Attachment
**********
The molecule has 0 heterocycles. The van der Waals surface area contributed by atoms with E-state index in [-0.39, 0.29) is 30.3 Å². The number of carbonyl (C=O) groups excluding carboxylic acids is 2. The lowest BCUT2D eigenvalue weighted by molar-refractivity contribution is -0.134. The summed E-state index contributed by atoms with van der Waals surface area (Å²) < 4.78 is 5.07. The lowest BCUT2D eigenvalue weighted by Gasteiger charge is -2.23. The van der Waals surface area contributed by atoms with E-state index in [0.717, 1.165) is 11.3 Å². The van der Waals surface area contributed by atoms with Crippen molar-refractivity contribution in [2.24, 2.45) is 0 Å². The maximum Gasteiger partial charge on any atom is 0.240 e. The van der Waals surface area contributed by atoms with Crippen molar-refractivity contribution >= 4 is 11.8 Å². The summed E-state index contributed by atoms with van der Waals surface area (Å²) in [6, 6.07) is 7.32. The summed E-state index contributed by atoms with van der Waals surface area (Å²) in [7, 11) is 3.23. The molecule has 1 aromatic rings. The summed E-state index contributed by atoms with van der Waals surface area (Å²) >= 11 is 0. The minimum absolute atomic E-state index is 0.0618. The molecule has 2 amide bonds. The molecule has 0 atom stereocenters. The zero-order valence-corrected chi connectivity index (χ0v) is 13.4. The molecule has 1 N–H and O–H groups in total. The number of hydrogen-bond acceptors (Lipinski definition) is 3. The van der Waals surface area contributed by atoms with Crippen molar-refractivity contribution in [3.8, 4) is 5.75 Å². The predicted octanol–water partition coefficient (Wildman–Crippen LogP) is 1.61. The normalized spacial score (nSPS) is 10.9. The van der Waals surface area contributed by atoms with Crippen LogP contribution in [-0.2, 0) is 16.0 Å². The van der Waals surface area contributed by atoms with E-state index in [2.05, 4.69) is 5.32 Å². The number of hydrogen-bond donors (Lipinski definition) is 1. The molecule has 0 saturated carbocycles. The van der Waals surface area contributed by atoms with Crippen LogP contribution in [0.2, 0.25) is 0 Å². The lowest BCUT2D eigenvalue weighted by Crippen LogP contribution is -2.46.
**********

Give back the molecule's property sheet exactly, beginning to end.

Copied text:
The molecule has 0 heterocycles. The van der Waals surface area contributed by atoms with E-state index in [-0.39, 0.29) is 30.3 Å². The number of carbonyl (C=O) groups excluding carboxylic acids is 2. The lowest BCUT2D eigenvalue weighted by molar-refractivity contribution is -0.134. The summed E-state index contributed by atoms with van der Waals surface area (Å²) < 4.78 is 5.07. The lowest BCUT2D eigenvalue weighted by Gasteiger charge is -2.23. The van der Waals surface area contributed by atoms with E-state index in [0.717, 1.165) is 11.3 Å². The van der Waals surface area contributed by atoms with Crippen molar-refractivity contribution in [2.24, 2.45) is 0 Å². The maximum Gasteiger partial charge on any atom is 0.240 e. The van der Waals surface area contributed by atoms with Crippen molar-refractivity contribution >= 4 is 11.8 Å². The summed E-state index contributed by atoms with van der Waals surface area (Å²) in [6, 6.07) is 7.32. The summed E-state index contributed by atoms with van der Waals surface area (Å²) in [7, 11) is 3.23. The molecule has 1 aromatic rings. The summed E-state index contributed by atoms with van der Waals surface area (Å²) >= 11 is 0. The minimum absolute atomic E-state index is 0.0618. The molecule has 2 amide bonds. The molecule has 0 atom stereocenters. The zero-order valence-corrected chi connectivity index (χ0v) is 13.4. The molecule has 1 N–H and O–H groups in total. The number of hydrogen-bond acceptors (Lipinski definition) is 3. The van der Waals surface area contributed by atoms with Crippen molar-refractivity contribution in [3.8, 4) is 5.75 Å². The predicted octanol–water partition coefficient (Wildman–Crippen LogP) is 1.61. The normalized spacial score (nSPS) is 10.9. The van der Waals surface area contributed by atoms with Crippen LogP contribution in [-0.2, 0) is 16.0 Å². The van der Waals surface area contributed by atoms with E-state index in [2.05, 4.69) is 5.32 Å². The number of hydrogen-bond donors (Lipinski definition) is 1. The molecule has 0 saturated carbocycles. The van der Waals surface area contributed by atoms with Crippen LogP contribution in [0.2, 0.25) is 0 Å². The lowest BCUT2D eigenvalue weighted by Crippen LogP contribution is -2.46.